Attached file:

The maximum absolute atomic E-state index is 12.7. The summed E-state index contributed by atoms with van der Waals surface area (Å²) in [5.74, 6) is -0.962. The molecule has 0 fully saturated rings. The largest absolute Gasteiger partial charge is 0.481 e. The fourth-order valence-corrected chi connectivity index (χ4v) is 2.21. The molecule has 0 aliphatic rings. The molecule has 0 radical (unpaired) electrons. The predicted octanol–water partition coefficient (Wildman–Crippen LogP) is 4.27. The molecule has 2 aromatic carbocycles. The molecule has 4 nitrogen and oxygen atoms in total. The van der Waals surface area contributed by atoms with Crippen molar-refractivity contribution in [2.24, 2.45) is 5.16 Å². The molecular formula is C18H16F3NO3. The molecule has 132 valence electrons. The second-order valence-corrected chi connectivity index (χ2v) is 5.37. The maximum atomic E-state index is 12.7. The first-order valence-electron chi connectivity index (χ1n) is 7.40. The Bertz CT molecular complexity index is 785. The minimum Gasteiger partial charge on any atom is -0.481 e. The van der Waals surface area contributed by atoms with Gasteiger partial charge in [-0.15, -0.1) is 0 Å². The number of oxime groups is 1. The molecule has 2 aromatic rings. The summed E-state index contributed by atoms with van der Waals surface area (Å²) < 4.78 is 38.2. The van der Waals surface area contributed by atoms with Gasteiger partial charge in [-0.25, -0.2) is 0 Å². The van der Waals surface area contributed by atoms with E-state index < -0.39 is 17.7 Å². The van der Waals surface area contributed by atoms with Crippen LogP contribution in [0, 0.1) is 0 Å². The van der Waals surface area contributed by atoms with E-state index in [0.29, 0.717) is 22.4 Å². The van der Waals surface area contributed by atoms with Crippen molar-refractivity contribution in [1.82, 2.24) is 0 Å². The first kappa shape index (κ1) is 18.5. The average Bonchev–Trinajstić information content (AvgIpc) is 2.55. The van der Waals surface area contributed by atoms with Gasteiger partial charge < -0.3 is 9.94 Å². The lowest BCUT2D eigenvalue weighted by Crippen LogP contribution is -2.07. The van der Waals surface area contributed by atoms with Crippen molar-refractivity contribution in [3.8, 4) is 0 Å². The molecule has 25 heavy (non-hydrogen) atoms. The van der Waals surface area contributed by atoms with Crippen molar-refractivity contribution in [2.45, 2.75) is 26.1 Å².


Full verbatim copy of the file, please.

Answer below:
The maximum absolute atomic E-state index is 12.7. The summed E-state index contributed by atoms with van der Waals surface area (Å²) in [5.74, 6) is -0.962. The molecule has 0 fully saturated rings. The largest absolute Gasteiger partial charge is 0.481 e. The fourth-order valence-corrected chi connectivity index (χ4v) is 2.21. The molecule has 0 aliphatic rings. The molecule has 0 radical (unpaired) electrons. The predicted octanol–water partition coefficient (Wildman–Crippen LogP) is 4.27. The molecule has 2 aromatic carbocycles. The molecule has 4 nitrogen and oxygen atoms in total. The van der Waals surface area contributed by atoms with Crippen molar-refractivity contribution in [2.24, 2.45) is 5.16 Å². The molecular formula is C18H16F3NO3. The molecule has 132 valence electrons. The second-order valence-corrected chi connectivity index (χ2v) is 5.37. The maximum atomic E-state index is 12.7. The first-order valence-electron chi connectivity index (χ1n) is 7.40. The Bertz CT molecular complexity index is 785. The minimum Gasteiger partial charge on any atom is -0.481 e. The van der Waals surface area contributed by atoms with Gasteiger partial charge in [-0.15, -0.1) is 0 Å². The number of oxime groups is 1. The molecule has 2 aromatic rings. The summed E-state index contributed by atoms with van der Waals surface area (Å²) < 4.78 is 38.2. The van der Waals surface area contributed by atoms with Gasteiger partial charge in [-0.25, -0.2) is 0 Å². The van der Waals surface area contributed by atoms with E-state index < -0.39 is 17.7 Å². The van der Waals surface area contributed by atoms with Crippen LogP contribution in [0, 0.1) is 0 Å². The van der Waals surface area contributed by atoms with E-state index in [0.29, 0.717) is 22.4 Å². The van der Waals surface area contributed by atoms with Crippen molar-refractivity contribution in [1.82, 2.24) is 0 Å². The first kappa shape index (κ1) is 18.5. The average Bonchev–Trinajstić information content (AvgIpc) is 2.55. The van der Waals surface area contributed by atoms with Gasteiger partial charge < -0.3 is 9.94 Å². The lowest BCUT2D eigenvalue weighted by Crippen LogP contribution is -2.07. The van der Waals surface area contributed by atoms with Crippen molar-refractivity contribution in [3.8, 4) is 0 Å². The molecule has 25 heavy (non-hydrogen) atoms. The van der Waals surface area contributed by atoms with Crippen molar-refractivity contribution in [2.45, 2.75) is 26.1 Å².